Credit: Kiel Mutschelknaus/Columbia Engineering
New York, NY—May 4, 2023—The National Science Foundation (NSF) announced today that it is awarding $20 million to establish the AI Institute for ARtificial and Natural Intelligence (ARNI), an interdisciplinary center led by Columbia University that will draw together top researchers across the country to focus on a national priority: connecting the major progress made in artificial intelligence (AI) systems to the revolution in our understanding of the brain.
ARNI is a collaboration between Columbia, Baylor College of Medicine, City University of New York, Harvard, Princeton, Howard Hughes Medical Institute, Mila Quebec AI Institute, Tuskegee University, the University of Pennsylvania, and UTHealth Houston. Industry partners include Amazon, DeepMind, Google, IBM, and Meta, and outreach partners include the Neuromatch Academy and the New York Hall of Science. In addition to receiving NSF funding, ARNI is funded by a partnership between NSF and the Office of the Under Secretary of Defense for Intelligence and Security (R&E).
By bringing together the amazing progress being made in AI systems and our growing understanding of the brain, ARNI will ignite advances in both neuroscience and AI, and transform our world in the next decade.
Provost, Columbia University
“The National Science Foundation has long been a strong supporter of research at Columbia University and we are very excited about this new collaboration,” said Mary Boyce, Provost, Columbia University. “The AI Institute for Artificial and Natural Intelligence draws not only on our interdisciplinary strengths throughout the University but also our partnerships — both old and new — across the country. By bringing together the amazing progress being made in AI systems and our growing understanding of the brain, ARNI will ignite advances in both neuroscience and AI, and transform our world in the next decade.”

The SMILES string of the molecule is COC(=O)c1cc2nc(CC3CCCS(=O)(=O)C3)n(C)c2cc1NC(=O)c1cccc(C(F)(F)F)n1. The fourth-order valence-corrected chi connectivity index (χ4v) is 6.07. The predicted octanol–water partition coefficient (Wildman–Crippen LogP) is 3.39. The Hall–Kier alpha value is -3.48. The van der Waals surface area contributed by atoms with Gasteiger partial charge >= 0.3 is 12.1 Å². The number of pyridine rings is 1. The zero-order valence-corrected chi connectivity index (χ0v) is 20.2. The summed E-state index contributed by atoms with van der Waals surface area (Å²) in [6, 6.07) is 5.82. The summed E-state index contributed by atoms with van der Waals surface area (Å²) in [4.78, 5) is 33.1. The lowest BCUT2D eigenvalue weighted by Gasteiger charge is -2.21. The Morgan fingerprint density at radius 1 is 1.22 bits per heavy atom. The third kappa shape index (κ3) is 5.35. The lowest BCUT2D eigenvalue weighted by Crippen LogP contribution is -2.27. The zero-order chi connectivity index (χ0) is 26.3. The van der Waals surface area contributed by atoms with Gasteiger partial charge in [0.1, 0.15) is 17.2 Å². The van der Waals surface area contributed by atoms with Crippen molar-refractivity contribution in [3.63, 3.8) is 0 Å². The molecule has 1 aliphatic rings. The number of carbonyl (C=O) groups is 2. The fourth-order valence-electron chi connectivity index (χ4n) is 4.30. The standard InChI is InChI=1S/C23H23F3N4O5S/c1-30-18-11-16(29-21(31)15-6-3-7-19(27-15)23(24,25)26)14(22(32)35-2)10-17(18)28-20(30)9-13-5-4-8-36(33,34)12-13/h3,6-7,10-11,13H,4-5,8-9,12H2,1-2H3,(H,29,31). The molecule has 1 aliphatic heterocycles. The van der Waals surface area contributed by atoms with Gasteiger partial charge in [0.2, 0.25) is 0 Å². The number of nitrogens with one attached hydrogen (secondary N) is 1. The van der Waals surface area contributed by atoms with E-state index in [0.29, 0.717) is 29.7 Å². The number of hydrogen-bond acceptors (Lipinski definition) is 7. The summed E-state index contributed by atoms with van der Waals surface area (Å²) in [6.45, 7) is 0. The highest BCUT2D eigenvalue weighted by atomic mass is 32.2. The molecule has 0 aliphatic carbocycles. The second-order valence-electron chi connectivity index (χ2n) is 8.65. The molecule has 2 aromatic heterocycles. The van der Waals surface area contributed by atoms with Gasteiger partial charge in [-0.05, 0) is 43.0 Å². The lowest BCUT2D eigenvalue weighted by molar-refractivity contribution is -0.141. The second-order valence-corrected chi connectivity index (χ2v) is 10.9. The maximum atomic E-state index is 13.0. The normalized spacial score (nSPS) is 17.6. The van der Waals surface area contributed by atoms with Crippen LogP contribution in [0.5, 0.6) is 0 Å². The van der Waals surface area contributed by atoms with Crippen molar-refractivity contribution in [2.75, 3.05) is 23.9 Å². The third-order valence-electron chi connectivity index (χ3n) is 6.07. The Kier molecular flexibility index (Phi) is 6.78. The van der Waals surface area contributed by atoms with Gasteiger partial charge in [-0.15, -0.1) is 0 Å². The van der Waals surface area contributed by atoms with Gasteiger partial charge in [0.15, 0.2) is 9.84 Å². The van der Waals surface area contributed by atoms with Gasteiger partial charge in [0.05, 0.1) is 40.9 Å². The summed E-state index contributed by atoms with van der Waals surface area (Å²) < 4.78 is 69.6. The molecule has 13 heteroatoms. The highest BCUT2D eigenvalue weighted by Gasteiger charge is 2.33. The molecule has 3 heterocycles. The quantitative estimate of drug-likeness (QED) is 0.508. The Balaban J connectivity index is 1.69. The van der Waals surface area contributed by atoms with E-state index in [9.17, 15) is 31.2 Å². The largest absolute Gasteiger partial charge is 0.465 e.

Revolution in neuroscience, cognitive science, and AI research
The past 10 years have seen spectacular progress in interrogating neural activity, circuitry, and learning, yet our neuroscience insights have so far informed AI only superficially. Conversely, our rapidly advancing AI methods and systems based on massive amounts of data have only begun to impact neuroscience. ARNI will meet the urgent need for new paradigms of interdisciplinary research between neuroscience, cognitive science, and AI. This will accelerate progress in all three fields and broaden the transformative impact on society in the next decade.
“ARNI is an ambitious plan that requires a dedicated effort across institutions, and we have assembled one of the strongest groups of investigators in theoretical neuroscience and foundational machine learning in the world,” said Jeannette Wing, Executive Vice President for Research, Columbia University. “Our PIs are building on existing, and often tightly interacting, neural and AI groups at Columbia, Baylor, Penn, together with Janelia, MILA, Google/DeepMind, and Meta. At the same time, we are building new bridges to Tuskegee, CUNY, Yale, IBM, and beyond. Our track record is already strong and now, thanks to the National Science Foundation, we expect ARNI to meet the urgent need for new paradigms of interdisciplinary research between neuroscience and AI.”
ARNI will be led by Principal Investigators (PIs) Richard Zemel, Kathleen McKeown, and Christos Papadimitriou (Computer Science, Columbia Engineering), Liam Paninski (Zuckerman Institute and Statistics and Neuroscience Departments, Columbia University), and Xaq Pitkow (Baylor College of Medicine, Rice University). These PIs bring together expertise from a wide variety of disciplines, including artificial intelligence, theoretical computer science, statistics, neuroscience, physics, and cognitive science. They will work with a large team of researchers to tackle the limitations and challenges of current machine learning systems, including learning with limited data, reasoning about causality and uncertainty, and lifelong learning–all hallmarks of biological systems–while also pushing the boundaries of our understanding of how brains compute and learn.
Bridging the gaps between artificial and biological networks